The  Bitou Community Foundation Trust

The Bitou Community Foundation Trust was established as a registered UK Charity (1172847) in April 2017 to engage with South Africans in the United Kingdom committed to responding to the need for healthcare, community development and environmental conservation thus uplifting impoverished communities and protecting the unique natural biodiversity in the Bitou region of the Western Cape. The two beneficiaries of the Trust are the PlettAid Foundation/Hospice Plett and the Robberg Coastal Corridor Protected Environment. A Charity Gala Dinner and Auction was held at the Vintner’s Hall in London on the 3rd October 2018 for the benefit of these two organisations.  Thanks to the generosity of both the Trustees and their guests, a significant amount was raised. Unfortunately due to Covid 19 restrictions, fund raising has been limited over the last two years.


Lady Conyngham

Chairman Annabelle Conyngham now lives in Plettenberg Bay, where for the past decade she has devoted most of her time to civic and environmental issues. She was a Founder Member of the Save Plett Alliance, and part of the Plettenberg Bay Community Environmental Forum. She is also a councillor of the St Peter’s Anglican Church of Formosa, Plettenberg Bay. In 2016 she established the Bitou Trust to assist with funding the PlettAid Foundation/ Hospice Plett, of which she is Vice-Chairman, and the Robberg Coastal Corridor Protected Environment for which she serves on the Committee.

Most of her working life was with Christie’s Fine Art Auctioneers in London, which she joined in 1972, specialising in international aspects of the auctioneering business and becoming one of the first women auctioneers. Besides assisting in setting up salerooms in Amsterdam and Monaco, she worked for the firm in Geneva, Rome and Hong Kong and, in 1985, was instrumental in opening three Christie’s representative offices in South Africa. Highlights of her time at Christie’s include her involvement in the auctions of Chinese porcelain salvaged from the South China Sea, and of animalier bronzes by the renowned South African sculptor, Dylan Lewis After her marriage she lived on the Isle of Man where she was the Regional Representative for Christie’s from 1991 to 2007. In 2010 she was invested as a Dame of the Most Venerable Order of St. John of Jerusalem, having served as Chairman of Council of the Order for many years while in the Isle of Man. She also serves on the Ladies’ Guild of the St John Ophthalmic Hospital of Jerusalem.

Chris von Christierson

Chris von Christierson, BCom (Rhodes), MA (Cantab) OPM (Harvard), spent 40 years in the exploration and mining industry.  He has served on the boards of a number of companies both in South Africa and internationally and was a Director of Gold Fields Limited for twelve years.  He is currently involved in the advanced development of a non- toxic process to extract metals from ores without smelting, with significant savings in energy and benefit to the environment.  He is Chairman of the Watch Hill Foundation, a UK registered charity involved in education, the protection of the environment and the arts ,primarily associated with Africa.

In 2005 he founded the Mandela Magdalene Scholarships to Cambridge University and has participated in early childhood development projects in South Africa.  He was founding Chairman of the Robberg Coastal Eco Corridor in the Western Cape coast of South Africa .  He has also assembled an extensive important collection of Afro-Cuban art.  He is an Honorary Fellow of Magdalene College, Cambridge.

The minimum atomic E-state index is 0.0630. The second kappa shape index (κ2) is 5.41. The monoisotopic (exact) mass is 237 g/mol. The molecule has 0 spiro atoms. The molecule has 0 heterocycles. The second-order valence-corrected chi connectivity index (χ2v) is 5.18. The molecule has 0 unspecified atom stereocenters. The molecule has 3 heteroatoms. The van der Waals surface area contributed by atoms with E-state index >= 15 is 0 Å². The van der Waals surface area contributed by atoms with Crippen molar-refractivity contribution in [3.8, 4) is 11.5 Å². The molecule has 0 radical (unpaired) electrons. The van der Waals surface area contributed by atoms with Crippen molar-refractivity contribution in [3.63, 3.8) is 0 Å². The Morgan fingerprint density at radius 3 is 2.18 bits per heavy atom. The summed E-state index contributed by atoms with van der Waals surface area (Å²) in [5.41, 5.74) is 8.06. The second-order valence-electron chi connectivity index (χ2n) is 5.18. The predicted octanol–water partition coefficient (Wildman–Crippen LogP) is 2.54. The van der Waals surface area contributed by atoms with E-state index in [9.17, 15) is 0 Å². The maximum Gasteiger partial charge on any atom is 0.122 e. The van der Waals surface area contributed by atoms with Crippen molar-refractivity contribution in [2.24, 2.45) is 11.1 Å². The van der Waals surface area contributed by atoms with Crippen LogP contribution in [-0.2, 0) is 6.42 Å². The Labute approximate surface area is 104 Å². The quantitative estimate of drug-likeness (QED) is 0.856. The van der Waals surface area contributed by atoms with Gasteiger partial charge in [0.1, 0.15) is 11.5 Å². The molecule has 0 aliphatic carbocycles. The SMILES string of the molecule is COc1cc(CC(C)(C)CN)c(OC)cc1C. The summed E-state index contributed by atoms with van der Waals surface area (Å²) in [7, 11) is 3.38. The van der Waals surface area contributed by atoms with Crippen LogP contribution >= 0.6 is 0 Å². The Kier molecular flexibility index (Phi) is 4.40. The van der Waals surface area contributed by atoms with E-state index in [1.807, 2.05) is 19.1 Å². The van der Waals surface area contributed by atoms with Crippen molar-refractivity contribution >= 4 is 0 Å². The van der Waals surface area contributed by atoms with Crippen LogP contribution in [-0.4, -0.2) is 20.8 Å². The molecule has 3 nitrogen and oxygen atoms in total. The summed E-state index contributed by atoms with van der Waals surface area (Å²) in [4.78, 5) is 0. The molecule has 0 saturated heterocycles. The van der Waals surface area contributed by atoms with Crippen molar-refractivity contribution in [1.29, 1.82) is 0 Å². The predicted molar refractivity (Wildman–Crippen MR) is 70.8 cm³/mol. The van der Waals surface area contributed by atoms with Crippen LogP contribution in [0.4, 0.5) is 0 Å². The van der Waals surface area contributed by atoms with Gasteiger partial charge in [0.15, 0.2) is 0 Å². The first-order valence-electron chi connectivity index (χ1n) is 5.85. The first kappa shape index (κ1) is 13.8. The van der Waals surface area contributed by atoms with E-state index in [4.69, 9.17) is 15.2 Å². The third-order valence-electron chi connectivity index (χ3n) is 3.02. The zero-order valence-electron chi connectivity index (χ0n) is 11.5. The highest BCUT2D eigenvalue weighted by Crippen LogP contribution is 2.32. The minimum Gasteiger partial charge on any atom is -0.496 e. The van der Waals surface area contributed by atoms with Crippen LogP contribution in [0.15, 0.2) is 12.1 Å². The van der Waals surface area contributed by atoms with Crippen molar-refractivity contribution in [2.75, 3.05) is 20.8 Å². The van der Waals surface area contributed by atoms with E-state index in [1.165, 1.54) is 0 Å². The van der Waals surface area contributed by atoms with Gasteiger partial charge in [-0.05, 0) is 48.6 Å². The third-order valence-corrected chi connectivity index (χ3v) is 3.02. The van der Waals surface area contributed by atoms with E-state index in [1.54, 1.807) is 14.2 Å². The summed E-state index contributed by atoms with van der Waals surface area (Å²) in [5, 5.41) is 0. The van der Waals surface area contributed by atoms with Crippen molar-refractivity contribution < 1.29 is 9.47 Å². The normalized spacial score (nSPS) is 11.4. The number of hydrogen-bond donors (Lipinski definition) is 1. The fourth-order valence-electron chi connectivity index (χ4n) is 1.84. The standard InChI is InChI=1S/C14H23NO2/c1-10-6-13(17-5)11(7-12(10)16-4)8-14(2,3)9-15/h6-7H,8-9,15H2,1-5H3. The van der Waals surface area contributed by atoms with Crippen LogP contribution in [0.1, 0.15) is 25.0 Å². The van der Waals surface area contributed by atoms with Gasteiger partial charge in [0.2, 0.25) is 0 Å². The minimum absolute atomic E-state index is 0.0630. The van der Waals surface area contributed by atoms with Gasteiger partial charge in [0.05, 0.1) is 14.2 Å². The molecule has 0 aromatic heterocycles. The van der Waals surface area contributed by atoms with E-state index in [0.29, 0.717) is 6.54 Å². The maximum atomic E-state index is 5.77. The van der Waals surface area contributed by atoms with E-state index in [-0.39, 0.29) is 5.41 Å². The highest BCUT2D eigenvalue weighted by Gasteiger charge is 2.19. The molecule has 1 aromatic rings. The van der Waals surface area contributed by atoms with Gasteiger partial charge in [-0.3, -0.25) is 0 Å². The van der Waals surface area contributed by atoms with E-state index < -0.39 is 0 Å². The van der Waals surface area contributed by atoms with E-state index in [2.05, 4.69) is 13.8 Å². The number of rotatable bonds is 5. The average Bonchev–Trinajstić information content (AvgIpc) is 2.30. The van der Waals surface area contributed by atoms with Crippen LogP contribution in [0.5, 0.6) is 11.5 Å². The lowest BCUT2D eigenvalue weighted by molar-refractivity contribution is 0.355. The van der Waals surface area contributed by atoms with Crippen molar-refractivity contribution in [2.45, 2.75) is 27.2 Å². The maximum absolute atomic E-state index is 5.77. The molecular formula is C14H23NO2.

Jane Taylor

Jane is a writer and photographer who has lived much of her life in the Middle East and South Africa. After a degree in history and philosophy at St Andrews University, she worked as a teacher and a publisher, before becoming a freelance television researcher and producer. In the early 1980s she learned enough Zulu to record the life story of an old Zulu conservationist and work with a team of talented Zulus who transcribed and translated into English the 57 hours of tapes. Following this she made a series of films for television with Sir Laurens van der Post on the Bushmen (San) of the Kalahari, which was shown on the BBC. They also collaborated on the book of the films, Testament to the Bushmen.

During her 27 years in the Middle East (based in Jordan) Jane helped with Jordan’s evacuee crisis in 1990-91, and in April 1991 worked in Iraq for 5 weeks, photographing for UNICEF and Save the Children. Since then she has written and photographed several books to show the rich history, culture and beauty of Jordan and the Arab world. She now lives in London and maintains vital contacts with these t\¥0 special areas of the world.

Philippa Vaughan

Philippa is an art historian with extensive experience of conservation and heritage issues, particularly in the Indian subcontinent.

Following postgraduate studies and some academic teaching she joined Christie’s King Street to establish the department of Indian and Islamic Manuscripts and Miniatures. After more than a decade in the international art market she became a Founder Trustee, and later Director of Projects, of The Calcutta Tercentenary Trust focused on conservation, restoration and education in heritage issues in Calcutta and West Bengal. She acted also as Consultant archaeologist and art historian to the British Council and the Aga Khan Trust for Culture on World Heritage Monuments in South Asia and curated on behalf of the British Council an exhibition for the Golden Jubilee of Pakistan which was opened in Islamabad by HM The Queen. She was Director of the Royal Asiatic Society 1995-98 and a Vice-President 1998-2001.

More recently she has travelled in Africa, particularly in South Africa where, thanks to friends and family connections, her experience of issues in developing economics can be put to good use.